New Delhi: A player taking part in the inaugural, money-spinning Indian Premier League has failed a drugs test, the IPL commissioner Lalit Modi said on Sunday.
"Two days ago the IPL received a letter from a Swiss agency, mandated by (world anti-doping body) WADA, which said one sample had tested positive," Modi told the sport's website cricinfo.
"The IPL will follow set procedures from now on."
The tests were carried out under the supervision of WADA after the IPL, which ran from April 18-June 1, adopted the International Cricket Council's (ICC) code on doping.
Modi said that the identity of the player will now be matched with the sample before information is scrutinised for any pre-declared or prescribed drug.
If that is not the case then the 'B' sample will also be tested.
"This is just the procedure," added Modi.
"As of now we are at the first stage where one sample has tested positive. The issue is now with the IPL's medical committee. The identity of the player will matter only after we check on the pre-declared drugs."
However media speculated the positive result could have come from a fast bowler from sub-continent who has a past history of substance abuse.
When cricket lost some of its innocence...
The nature of the substance has not been disclosed.
World cricket's governing body, the ICC, said it was aware of the developments.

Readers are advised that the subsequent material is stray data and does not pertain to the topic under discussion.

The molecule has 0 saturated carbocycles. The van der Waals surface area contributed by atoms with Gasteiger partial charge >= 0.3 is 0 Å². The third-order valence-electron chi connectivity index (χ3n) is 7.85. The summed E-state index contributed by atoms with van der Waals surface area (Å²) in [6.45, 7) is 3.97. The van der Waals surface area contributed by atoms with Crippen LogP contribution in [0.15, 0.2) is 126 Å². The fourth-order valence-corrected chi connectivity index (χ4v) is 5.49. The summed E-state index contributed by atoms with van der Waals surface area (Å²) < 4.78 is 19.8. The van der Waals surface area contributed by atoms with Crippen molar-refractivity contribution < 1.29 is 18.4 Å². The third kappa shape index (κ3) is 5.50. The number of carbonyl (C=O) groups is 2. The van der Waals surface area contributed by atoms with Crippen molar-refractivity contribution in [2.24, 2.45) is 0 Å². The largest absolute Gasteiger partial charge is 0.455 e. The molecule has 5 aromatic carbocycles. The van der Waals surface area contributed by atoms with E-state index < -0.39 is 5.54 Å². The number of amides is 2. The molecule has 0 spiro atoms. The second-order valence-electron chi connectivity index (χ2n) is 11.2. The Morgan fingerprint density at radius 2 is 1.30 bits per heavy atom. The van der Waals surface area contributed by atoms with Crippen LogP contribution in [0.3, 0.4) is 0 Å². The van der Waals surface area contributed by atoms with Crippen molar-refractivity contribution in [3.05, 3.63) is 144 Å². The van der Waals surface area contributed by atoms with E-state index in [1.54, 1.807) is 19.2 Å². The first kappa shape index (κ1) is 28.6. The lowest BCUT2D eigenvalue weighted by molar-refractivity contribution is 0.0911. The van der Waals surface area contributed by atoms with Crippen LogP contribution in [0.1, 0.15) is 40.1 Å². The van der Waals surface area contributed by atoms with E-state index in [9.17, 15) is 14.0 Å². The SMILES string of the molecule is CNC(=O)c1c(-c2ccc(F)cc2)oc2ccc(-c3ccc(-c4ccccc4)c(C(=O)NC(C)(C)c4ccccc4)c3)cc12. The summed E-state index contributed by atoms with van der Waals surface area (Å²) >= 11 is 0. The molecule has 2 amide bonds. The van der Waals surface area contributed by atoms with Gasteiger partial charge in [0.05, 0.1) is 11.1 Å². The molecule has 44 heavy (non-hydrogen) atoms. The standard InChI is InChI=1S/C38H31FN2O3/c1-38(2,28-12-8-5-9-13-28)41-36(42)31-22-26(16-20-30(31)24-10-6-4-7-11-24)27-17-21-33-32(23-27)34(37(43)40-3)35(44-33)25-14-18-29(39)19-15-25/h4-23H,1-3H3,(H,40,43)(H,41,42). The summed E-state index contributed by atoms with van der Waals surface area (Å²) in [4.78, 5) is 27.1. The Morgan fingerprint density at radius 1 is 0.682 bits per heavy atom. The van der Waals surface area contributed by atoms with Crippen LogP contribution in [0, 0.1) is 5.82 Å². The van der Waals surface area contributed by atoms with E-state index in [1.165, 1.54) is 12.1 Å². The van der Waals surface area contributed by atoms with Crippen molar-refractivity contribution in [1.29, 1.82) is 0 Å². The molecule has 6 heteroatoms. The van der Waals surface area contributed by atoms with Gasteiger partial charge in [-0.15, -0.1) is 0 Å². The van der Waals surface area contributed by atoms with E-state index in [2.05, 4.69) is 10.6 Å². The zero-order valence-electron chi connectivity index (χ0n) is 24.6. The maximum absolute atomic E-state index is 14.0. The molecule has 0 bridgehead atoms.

"The ICC is aware of an adverse analytical finding (AAF) from the recently-concluded Indian Premier League (IPL)," said a statement released from the ICC headquarters in Dubai.
"When an AAF arises, the World Anti-Doping Agency (WADA) accredited laboratory that has tested the sample sends a report to the commissioning body (IPL) and copies in WADA and the International Federation, in this case the ICC.
"As with any AAF that arises during a testing programme organised by one of the ICC's Members, it is the responsibility of that Member, in this case the BCCI, to deal with the process in a timely and fair manner.
"The ICC is proud of its status as a WADA signatory and will be closely monitoring the situation to ensure the correct action is taken by the BCCI. The ICC retains a right of appeal if any penalty that may be imposed is inconsistent with the WADA Code."